Buzzwords like “mindfulness” always elicit my automatic eye-rolling response. You want me to sit still and meditate? Yeah, right.
If you’re like me, you probably find the idea of meditation to be wasteful. Time is precious, and who wants to spend theirs sitting around meditating when they could be working on other, more important things?
But mindfulness is important, perhaps just as much as those “other things.” Research shows mindfulness practices promote physical health, facilitate healing responses, and promote overall life well-being. Better yet, it doesn’t have to mean sitting around chanting, “om.”
Most of us could benefit from an enhanced ability to control your focus, and that’s exactly what mindfulness is. Kabat-Zinn (1994) defines mindfulness as non-judgmental awareness in the present moment. Though some people choose to engage in more intense practice, like meditation, most of us can incorporate mindfulness into our everyday lives by simply...well, thinking about our thinking. Here’s how:
· Notice your judgmental thinking. Challenge yourself to count how many times a day you define something as “good” or “bad.” On the next day see if you can notice even more times that you make snap judgments. These judgments can affect our overall attitude to how we interact with others – positively and negatively.
· Try an “I notice” statement. Instead of passing judgment, simply make observations: “I notice the weather is colder than usual.”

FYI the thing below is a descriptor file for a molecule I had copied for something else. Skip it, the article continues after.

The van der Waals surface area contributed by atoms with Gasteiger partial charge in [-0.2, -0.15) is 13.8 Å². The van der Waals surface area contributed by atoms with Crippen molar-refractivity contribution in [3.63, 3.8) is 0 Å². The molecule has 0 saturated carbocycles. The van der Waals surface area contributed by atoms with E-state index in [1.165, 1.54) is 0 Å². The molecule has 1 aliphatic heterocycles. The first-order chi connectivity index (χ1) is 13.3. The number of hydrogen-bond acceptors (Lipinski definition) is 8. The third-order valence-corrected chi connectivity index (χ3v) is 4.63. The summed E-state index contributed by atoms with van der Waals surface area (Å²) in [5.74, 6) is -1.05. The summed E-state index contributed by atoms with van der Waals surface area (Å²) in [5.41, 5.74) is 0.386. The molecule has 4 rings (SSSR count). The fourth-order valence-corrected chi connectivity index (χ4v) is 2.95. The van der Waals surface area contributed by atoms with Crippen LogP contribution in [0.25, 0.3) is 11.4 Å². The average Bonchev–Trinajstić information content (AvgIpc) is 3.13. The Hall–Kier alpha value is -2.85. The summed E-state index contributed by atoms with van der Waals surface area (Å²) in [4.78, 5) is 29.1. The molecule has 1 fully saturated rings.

· Separate yourself from your thoughts. Sometimes, it’s easy to fall into the trap of negative thinking. When this happens, we can start to believe our thoughts: “I will never run fast. I am too fat.” Try responding to these thoughts calmly: “oh, there’s that old habit of judgmental thinking again.”
· Detach. Imagine yourself standing on a stage. What do you notice about yourself? Now, imagine that you are someone sitting in the theater, watching you. What do you notice about that person on stage? Play with the different vantage points throughout your daily interactions with others: What are you seeing? How might this be different from what others are seeing?
Apply these mindfulness practices in your day-to-day life, an you may see benefits in your athletic performance as well. Mindfulness has been linked with optimal performance and greater enjoyment of sport. Further, if you are injured, mindfulness practices can help you rehabilitate and return to training faster.
Give mindfulness a chance – no “om” necessary.